Matt MacCourt’s Love of Kodak Portra, Ektar and Film

All images by Matt MacCourt. Used with permission.

In continuing my running through of various entries into The Phoblographer’s analog zine, I’ve found a lot of amazing photographers who have pretty awesome work, but not quite zine quality. One of those photographers is Matt MacCourt–who has loved shooting portraits with color film for a while now.

Here are his words.

I am a semi-professional photographer based in Brighton, UK. The work I do is mainly photoshoot and live music based, although my personal work is evolving into more of an abstract project-based style. The photos attached are taken from a project documenting a yew forest and pagan ritual site, and a photoshoot modelling local handmade clothing.

In my images I try to evoke a certain mood or feeling, for the yew trees this was a sense of the ethereal nature of the location, although I also wanted to root this in the primal earth. I like shooting film as it allows me to shoot more freely and creatively than digital.

I have been using 35mm Pentax SLR’s, LX and MX, 50mm 1.7 lens mainly as I like to limit myself. I use a variety of black and white film, such as HP5, Tri-X and Acros 100. Colour tends to be Ektar 100 or Portra 400 depending on conditions.

I got into photography through wanting to document landscapes and locations I visited, my interest grew from this initial starting point over a number of years.
Initially Ansel Adams was a large influence for landscapes and Anton Corbijn for portraits. Recently I really admired Richard Mosse’ work with infrared film in Enclave and Awoiska van der Molen’s black and white abstract landscapes in Blanco.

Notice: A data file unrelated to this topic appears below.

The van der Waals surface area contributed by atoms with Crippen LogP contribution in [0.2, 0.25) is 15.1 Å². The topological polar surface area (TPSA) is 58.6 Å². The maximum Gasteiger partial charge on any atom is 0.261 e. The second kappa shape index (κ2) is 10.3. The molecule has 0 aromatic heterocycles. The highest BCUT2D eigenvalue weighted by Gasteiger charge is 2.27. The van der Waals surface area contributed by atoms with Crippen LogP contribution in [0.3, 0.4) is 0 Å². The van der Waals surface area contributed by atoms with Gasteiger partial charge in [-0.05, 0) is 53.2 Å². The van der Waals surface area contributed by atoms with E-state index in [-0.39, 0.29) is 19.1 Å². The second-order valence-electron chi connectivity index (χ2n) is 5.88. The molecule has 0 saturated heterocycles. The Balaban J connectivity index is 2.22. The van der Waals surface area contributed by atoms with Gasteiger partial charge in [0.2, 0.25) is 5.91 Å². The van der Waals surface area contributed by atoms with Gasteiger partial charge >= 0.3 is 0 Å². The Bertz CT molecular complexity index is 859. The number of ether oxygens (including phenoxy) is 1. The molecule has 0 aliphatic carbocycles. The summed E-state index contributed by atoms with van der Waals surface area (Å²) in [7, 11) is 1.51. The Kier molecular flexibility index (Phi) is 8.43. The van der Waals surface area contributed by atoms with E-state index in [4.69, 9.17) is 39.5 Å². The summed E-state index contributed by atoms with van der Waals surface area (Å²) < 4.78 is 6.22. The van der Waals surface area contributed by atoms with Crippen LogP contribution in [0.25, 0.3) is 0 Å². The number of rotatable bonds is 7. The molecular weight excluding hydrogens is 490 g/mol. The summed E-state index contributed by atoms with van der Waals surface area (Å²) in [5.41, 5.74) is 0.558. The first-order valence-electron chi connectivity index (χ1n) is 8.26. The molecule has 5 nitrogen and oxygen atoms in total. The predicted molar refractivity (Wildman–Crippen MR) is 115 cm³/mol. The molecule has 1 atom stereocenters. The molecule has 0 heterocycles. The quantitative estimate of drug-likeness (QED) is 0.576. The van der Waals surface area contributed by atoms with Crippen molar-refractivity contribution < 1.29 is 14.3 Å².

Autosave-File vom d-lab2/3 der AgfaPhoto GmbH

I have been shooting seriously for about two years, shooting film for about a year.
I have worked a variety of jobs since leaving university, it’s probably accurate to say I derive more satisfaction from one image than all that time working! Also I find the process therapeutic, while I am shooting nothing else exists to me.

I am more of a documenter I think, I feel more inspired to capture events and locations around me than create something to shoot.

I usually can see the image I want in my mind before I raise the camera, so have usually set the aperture and then I focus, set shutter speed and check the frame. Often I am using a tripod for timed exposures so I can take my time.

I have my film processed and scanned at my local lab, I have a good relationship with them so can always discuss specific requirements to achieve the results I want. I then sometimes adjust images in Lightroom, it’s a bit of a hybrid process, I’d love to print from the negatives in a darkroom but unfortunately it is not feasible in my current location.

When I pick up my DSLR I feel like it’s an excited child screaming at me about all the cool things it can do, when I pick up my analog camera I feel like it’s a grumpy but very capable old man saying, ‘ok, what have you got?’ It sounds strange but that’s how I see it!

Autosave-File vom d-lab2/3 der AgfaPhoto GmbH

Autosave-File vom d-lab2/3 der AgfaPhoto GmbH

Autosave-File vom d-lab2/3 der AgfaPhoto GmbH

Autosave-File vom d-lab2/3 der AgfaPhoto GmbH

Autosave-File vom d-lab2/3 der AgfaPhoto GmbH

Autosave-File vom d-lab2/3 der AgfaPhoto GmbH

Autosave-File vom d-lab2/3 der AgfaPhoto GmbH

Autosave-File vom d-lab2/3 der AgfaPhoto GmbH

Autosave-File vom d-lab2/3 der AgfaPhoto GmbH

For more from Matt, be sure to check out his website.

Chris Gampat

Chris Gampat is the Editor in Chief, Founder, and Publisher of the Phoblographer. He also likes pizza.